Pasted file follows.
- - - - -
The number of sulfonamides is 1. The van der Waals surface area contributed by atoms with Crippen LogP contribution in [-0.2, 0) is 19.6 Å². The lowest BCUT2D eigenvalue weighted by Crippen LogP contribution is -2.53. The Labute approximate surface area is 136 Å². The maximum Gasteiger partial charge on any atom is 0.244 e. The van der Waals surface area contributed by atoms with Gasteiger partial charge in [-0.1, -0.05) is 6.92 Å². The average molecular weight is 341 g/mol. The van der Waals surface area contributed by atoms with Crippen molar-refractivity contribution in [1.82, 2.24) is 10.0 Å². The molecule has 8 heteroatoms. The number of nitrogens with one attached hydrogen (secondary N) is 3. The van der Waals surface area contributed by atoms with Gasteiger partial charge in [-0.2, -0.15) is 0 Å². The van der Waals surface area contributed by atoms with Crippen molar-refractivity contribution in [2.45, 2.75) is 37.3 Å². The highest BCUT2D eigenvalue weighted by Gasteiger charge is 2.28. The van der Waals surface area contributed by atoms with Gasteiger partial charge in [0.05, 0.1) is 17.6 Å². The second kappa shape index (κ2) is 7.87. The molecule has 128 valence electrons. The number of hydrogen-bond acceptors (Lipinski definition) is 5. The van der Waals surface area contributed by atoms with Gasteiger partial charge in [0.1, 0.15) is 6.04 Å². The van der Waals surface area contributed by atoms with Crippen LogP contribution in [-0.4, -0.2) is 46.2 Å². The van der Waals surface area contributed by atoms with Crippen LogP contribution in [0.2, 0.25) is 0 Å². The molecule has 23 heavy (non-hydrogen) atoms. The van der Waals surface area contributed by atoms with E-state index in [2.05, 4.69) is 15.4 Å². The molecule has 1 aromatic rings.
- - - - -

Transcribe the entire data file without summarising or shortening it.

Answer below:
The number of sulfonamides is 1. The van der Waals surface area contributed by atoms with Crippen LogP contribution in [-0.2, 0) is 19.6 Å². The lowest BCUT2D eigenvalue weighted by Crippen LogP contribution is -2.53. The Labute approximate surface area is 136 Å². The maximum Gasteiger partial charge on any atom is 0.244 e. The van der Waals surface area contributed by atoms with Gasteiger partial charge in [-0.1, -0.05) is 6.92 Å². The average molecular weight is 341 g/mol. The van der Waals surface area contributed by atoms with Crippen molar-refractivity contribution in [1.82, 2.24) is 10.0 Å². The molecule has 8 heteroatoms. The number of nitrogens with one attached hydrogen (secondary N) is 3. The van der Waals surface area contributed by atoms with Gasteiger partial charge in [-0.2, -0.15) is 0 Å². The van der Waals surface area contributed by atoms with Crippen molar-refractivity contribution in [2.45, 2.75) is 37.3 Å². The highest BCUT2D eigenvalue weighted by Gasteiger charge is 2.28. The van der Waals surface area contributed by atoms with Gasteiger partial charge in [0.05, 0.1) is 17.6 Å². The second kappa shape index (κ2) is 7.87. The molecule has 128 valence electrons. The number of hydrogen-bond acceptors (Lipinski definition) is 5. The van der Waals surface area contributed by atoms with Gasteiger partial charge in [0.1, 0.15) is 6.04 Å². The van der Waals surface area contributed by atoms with Crippen LogP contribution in [-0.4, -0.2) is 46.2 Å². The van der Waals surface area contributed by atoms with Crippen LogP contribution in [0.2, 0.25) is 0 Å². The molecule has 23 heavy (non-hydrogen) atoms. The van der Waals surface area contributed by atoms with E-state index in [2.05, 4.69) is 15.4 Å². The molecule has 1 aromatic rings.